“Memorializing Aesthetics of Past & Future Generations”

American Educational Studies Association,
2005 George Kneller Lecture: Second
Generation Memory and the Phenomenological
Structure of Intergenerational Remembrance
in Ernest Gaines’s Fictional Life-World

DePaul University

It explores how Gaines’s fictional memory reuses the artifacts of past generations of the dead to generate a memorial aesthetic that facilitates an ethic of redemption for present and future generations and their struggle for abetter world.

Imaginative rememberance

Life worlds of time and place

Pastoral literary tradition

Intertwining memories

Dignity to body death amidst social death

What remains?
Generational distance
Second Generation Memory
Normal Morning/meloncholia and self hatred

Continuous engagement

Need a memory
Create cultural memories

Dignify Jefferson and us in facing death

Transcending circles of despair
Oppression does not equal defeat

New views for community’s psychic life
Ongoing open relationship for new ways

Re-presentations for communion of life worlds

Organic familiarity and world of nataural attitudes,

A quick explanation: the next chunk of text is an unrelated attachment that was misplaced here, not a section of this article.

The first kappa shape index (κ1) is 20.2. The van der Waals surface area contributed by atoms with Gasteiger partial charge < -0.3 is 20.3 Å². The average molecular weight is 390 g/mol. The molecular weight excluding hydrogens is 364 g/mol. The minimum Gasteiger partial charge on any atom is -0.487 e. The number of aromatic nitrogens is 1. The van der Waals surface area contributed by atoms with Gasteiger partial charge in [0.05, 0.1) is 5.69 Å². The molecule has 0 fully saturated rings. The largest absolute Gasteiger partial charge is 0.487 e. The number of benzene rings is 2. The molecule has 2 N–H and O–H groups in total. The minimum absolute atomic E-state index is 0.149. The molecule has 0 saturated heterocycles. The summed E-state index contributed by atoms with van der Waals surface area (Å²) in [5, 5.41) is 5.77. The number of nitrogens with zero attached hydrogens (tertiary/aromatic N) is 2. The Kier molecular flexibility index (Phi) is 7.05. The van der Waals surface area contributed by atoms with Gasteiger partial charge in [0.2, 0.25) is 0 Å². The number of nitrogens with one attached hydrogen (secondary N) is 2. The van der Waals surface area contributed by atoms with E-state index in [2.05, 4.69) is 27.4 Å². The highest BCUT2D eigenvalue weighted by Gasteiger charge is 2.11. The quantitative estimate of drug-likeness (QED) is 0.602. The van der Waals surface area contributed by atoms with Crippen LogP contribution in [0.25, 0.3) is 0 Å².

Memory prodeuces familiar, past life worlds for today’s and tomorrows

Intergenertional community of the living, and the yet unborn, with the dead

Remains and intergenerational rememberance

Sacred Water At Gravesite Oferings

The material history of death in the South cannot be separated from the history of African American burial and mourning rituals that surrounded the dead, whichwere very extensive on slave plantations. The dead were honored by the symbolicuse of elaborate grave decorations, which according to archeologists had strong African religious meaning. Many of the “offerings” at gravesites are “associated with water or can be interpreted as water symbols, and include pitchers, tumblers,cups, bottles and sea shells” (Vlach, 1993, 143). Vlach, a slave plantation archeol-ogist, explained the symbolic significance of water imagery in African American cemeteries: “When placed on top of the grave they create an image of a river bot-tom, the environment in African belief under which the realm of the dead is lo-cated” (1993, xxx). A belief of African religions is that ancestors “inhabit villagesof the dead located under river beds or lake bottoms’ (Vlach 1993, 143).

Last edited by James Godsil.   Page last modified on August 09, 2015

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